Wednesday, April 11, 2007

Emotions and Duty

How do you keep your emotions under control when you face tragic situations daily? Of course every job holds its own emotional challenges, but some are more obvious than others.

I work with kids who are social orphans. 90% of them have a living parent, but they do not live with them for some reason. I also work with some kids who live with their parents but have behavioral or developmental problems. I see evidence of these issues everyday. I also live in Russia, where suffering is a common theme. Even if a person’s pain is exaggerated, he or she may be held slave to it. Even if a beggar fakes a limp, he is probably in need. At the very least, it is a dismal existence to be brought to your knees and beg for money. And you cannot fake a missing limb. And a crying baby is unhappy, whether or not his mother pinches him to earn more pity money. This is reality, but to sit and think on it much is neither healthy nor helpful. So what is to be done?

A non-believer once asked me, “How do you avoid becoming attached to your English students?” The answer: I don’t. In fact, bonding with them is part of the plan. I set boundaries, but I don’t try to keep from loving the children and adults I come in contact with. I’ve always had trouble separating “business” relationships from personal ones. Maybe it’s something I haven’t learned yet, or maybe it is actually a plus. I try to care for each as though he/she is my neighbor. Maybe I’m not professional enough, but I’d rather take the risk and try to bring a little joy to someone’s life.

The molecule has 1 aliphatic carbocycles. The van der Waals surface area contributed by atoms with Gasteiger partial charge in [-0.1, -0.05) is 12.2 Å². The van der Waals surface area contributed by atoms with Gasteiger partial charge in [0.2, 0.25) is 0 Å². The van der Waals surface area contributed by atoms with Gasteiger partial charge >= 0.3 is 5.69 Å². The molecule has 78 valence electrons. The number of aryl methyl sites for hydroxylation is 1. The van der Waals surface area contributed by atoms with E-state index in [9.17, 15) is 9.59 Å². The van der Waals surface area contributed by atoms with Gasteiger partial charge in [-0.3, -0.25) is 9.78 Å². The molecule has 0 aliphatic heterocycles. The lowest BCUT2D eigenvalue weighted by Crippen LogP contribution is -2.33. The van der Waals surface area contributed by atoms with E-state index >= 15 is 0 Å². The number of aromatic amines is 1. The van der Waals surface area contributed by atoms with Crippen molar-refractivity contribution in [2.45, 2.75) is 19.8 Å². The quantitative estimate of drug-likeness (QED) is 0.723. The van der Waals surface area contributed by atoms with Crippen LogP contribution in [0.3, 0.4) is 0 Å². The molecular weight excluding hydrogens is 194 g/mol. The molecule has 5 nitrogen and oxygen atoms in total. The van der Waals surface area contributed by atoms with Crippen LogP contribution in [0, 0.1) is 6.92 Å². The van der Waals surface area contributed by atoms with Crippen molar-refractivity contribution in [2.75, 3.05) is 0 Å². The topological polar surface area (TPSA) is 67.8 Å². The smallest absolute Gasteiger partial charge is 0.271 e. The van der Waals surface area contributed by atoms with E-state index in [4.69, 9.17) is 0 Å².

In a public school I would set certain boundaries for teacher-student relationships, but it is different in an orphanage where you are fulfilling not only intellectual, but emotional needs. The kids sometimes relate to me as more of an older sister/nanny than a teacher. They call me by my first name, sit in my lap (the younger ones), hug and hit me, and throw things. They spontaneously 1) take my outer clothing and run around wearing it or 2) run away and hide somewhere and call out for me to find them. Hmmm, is someone in need of attention? Maybe I’ll talk about discipline in a future post…

So my boundaries consist of taking into consideration the child’s individual situation; allowing behavior appropriate for their developmental stage; trying not to mislead or promise anything unrealistic; and trying to be consistent with the rules of the local establishment, so as to not cause an authority conflict with the other adults involved.

Of course I think about the orphaned children not having a future. Of course I cry at night and dream about them. Of course I want to give them all the love they’re lacking. It doesn’t save a life, but it gives me the motivation to pray and ask God what to do.

Nehemiah was broken-hearted and shed tears for the despair around him. "When I heard these things, I sat down and wept. For some days I mourned and fasted and prayed before the God of heaven. Then I said: 'O LORD, God of heaven, the great and awesome God, who keeps his covenant of love with those who love him and obey his commands, let your ear be attentive and your eyes open to hear the prayer your servant is praying before you day and night for your servants, the people of Israel.' " –Nehemiah 1:4-6